After a surge in Subway crimes over the past months, the Metropolitan Transportation Authority will now install nearly 6,400 security cameras in subway trains, as officials work to rebuild riders’ faith in the system’s safety.
On Tuesday, Gov. Kathy Hochul announced the effort at a rail yard in Queens, adding that the Metropolitan Transportation Authority plans to put two cameras in each train car in a project expected to take three years to complete.
“You think Big Brother’s watching you on the subways? You’re absolutely right,” said Hochul, a Democrat. “That is our intent — to get the message out that we’re going to be having surveillance of activities on the subway trains and that is going to give people great peace of mind.”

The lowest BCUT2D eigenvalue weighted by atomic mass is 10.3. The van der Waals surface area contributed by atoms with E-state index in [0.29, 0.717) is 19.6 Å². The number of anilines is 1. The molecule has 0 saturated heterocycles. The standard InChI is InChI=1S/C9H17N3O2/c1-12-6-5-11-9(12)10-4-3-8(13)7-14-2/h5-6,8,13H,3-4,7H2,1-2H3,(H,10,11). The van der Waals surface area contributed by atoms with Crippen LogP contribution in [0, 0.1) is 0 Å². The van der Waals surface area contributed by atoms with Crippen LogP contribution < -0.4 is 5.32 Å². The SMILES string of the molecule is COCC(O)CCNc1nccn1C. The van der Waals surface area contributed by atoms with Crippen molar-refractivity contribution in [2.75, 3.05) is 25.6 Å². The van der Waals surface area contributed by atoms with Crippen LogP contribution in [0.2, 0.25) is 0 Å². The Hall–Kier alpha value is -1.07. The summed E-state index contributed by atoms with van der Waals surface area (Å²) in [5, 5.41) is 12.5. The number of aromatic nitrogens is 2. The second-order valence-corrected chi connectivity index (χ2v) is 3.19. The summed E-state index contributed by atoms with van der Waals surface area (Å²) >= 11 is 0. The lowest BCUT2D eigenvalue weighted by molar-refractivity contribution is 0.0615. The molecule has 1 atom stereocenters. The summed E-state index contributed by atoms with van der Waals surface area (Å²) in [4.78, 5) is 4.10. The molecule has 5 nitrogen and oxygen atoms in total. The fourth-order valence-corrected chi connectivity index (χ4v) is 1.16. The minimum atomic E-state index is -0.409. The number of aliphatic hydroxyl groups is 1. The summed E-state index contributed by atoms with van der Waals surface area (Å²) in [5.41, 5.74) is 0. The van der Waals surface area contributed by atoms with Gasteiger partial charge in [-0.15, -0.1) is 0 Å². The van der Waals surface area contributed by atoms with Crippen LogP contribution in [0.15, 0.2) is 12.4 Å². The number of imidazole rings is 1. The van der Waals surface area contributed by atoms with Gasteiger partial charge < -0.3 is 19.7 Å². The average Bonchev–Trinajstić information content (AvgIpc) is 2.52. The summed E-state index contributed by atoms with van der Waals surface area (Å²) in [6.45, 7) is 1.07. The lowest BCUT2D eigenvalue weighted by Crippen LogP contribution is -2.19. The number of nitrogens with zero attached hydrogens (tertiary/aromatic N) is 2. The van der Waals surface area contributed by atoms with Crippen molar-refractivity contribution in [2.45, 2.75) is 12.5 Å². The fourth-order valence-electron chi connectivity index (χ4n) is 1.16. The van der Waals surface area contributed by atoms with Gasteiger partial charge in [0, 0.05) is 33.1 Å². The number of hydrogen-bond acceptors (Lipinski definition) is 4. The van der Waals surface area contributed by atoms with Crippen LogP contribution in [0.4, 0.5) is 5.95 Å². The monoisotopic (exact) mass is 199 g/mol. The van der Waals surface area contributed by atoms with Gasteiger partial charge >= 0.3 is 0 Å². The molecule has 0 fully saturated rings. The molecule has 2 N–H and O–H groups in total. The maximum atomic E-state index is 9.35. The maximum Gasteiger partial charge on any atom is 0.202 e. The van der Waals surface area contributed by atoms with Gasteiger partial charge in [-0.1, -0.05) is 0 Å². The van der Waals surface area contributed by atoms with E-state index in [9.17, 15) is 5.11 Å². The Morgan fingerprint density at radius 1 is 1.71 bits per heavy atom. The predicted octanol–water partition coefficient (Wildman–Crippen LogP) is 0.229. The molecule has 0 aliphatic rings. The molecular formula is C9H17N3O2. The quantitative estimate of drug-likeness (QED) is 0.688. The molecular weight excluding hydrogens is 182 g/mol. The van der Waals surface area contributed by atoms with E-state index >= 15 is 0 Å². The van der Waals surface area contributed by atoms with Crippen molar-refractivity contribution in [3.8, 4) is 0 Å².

Anticipating possible privacy or civil liberties concerns, Hochul said: “If you’re concerned about this, the best answer is don’t commit any crimes on the subway.”
Like most security cameras now found throughout New York City, the ones being installed in subway cars won’t be monitored live. But Hochul said they would still be valuable as a deterrent since people will know they are being recorded, and that the footage could be valuable to investigators trying to solve crimes.
The MTA received about $5.5 million in state and federal funding to purchase and install the cameras. About 200 cameras will be installed each month, with the project wrapping sometime in 2025.